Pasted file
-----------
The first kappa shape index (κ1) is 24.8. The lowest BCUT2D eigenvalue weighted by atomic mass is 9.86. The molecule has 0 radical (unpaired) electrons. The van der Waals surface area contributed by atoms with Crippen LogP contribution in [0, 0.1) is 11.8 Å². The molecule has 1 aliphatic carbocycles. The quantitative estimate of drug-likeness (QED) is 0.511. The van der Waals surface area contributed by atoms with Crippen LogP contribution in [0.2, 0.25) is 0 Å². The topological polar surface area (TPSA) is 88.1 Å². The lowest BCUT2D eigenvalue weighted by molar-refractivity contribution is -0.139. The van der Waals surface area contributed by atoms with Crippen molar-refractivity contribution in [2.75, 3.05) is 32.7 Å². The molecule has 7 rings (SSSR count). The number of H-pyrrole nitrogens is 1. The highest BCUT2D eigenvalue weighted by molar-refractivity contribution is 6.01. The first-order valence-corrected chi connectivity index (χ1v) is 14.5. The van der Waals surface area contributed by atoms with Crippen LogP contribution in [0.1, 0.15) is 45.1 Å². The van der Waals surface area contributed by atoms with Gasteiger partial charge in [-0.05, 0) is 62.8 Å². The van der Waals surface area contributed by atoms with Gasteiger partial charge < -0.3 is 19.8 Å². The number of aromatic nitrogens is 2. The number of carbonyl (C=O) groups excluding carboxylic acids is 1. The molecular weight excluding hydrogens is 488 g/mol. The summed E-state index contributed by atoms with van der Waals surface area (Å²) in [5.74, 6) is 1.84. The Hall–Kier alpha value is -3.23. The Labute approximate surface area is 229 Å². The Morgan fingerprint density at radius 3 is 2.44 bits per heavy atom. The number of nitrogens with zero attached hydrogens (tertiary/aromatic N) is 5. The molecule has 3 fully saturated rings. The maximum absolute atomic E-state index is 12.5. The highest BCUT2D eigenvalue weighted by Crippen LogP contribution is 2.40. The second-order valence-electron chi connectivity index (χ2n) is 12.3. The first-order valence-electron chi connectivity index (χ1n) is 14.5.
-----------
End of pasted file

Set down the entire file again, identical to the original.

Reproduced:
The first kappa shape index (κ1) is 24.8. The lowest BCUT2D eigenvalue weighted by atomic mass is 9.86. The molecule has 0 radical (unpaired) electrons. The van der Waals surface area contributed by atoms with Crippen LogP contribution in [0, 0.1) is 11.8 Å². The molecule has 1 aliphatic carbocycles. The quantitative estimate of drug-likeness (QED) is 0.511. The van der Waals surface area contributed by atoms with Crippen LogP contribution in [0.2, 0.25) is 0 Å². The topological polar surface area (TPSA) is 88.1 Å². The lowest BCUT2D eigenvalue weighted by molar-refractivity contribution is -0.139. The van der Waals surface area contributed by atoms with Crippen molar-refractivity contribution in [2.75, 3.05) is 32.7 Å². The molecule has 7 rings (SSSR count). The number of H-pyrrole nitrogens is 1. The highest BCUT2D eigenvalue weighted by molar-refractivity contribution is 6.01. The first-order valence-corrected chi connectivity index (χ1v) is 14.5. The van der Waals surface area contributed by atoms with Crippen LogP contribution in [0.1, 0.15) is 45.1 Å². The van der Waals surface area contributed by atoms with Gasteiger partial charge in [-0.05, 0) is 62.8 Å². The van der Waals surface area contributed by atoms with Gasteiger partial charge < -0.3 is 19.8 Å². The number of aromatic nitrogens is 2. The number of carbonyl (C=O) groups excluding carboxylic acids is 1. The molecular weight excluding hydrogens is 488 g/mol. The summed E-state index contributed by atoms with van der Waals surface area (Å²) in [5.74, 6) is 1.84. The Hall–Kier alpha value is -3.23. The Labute approximate surface area is 229 Å². The Morgan fingerprint density at radius 3 is 2.44 bits per heavy atom. The number of nitrogens with zero attached hydrogens (tertiary/aromatic N) is 5. The molecule has 3 fully saturated rings. The maximum absolute atomic E-state index is 12.5. The highest BCUT2D eigenvalue weighted by Crippen LogP contribution is 2.40. The second-order valence-electron chi connectivity index (χ2n) is 12.3. The first-order valence-electron chi connectivity index (χ1n) is 14.5.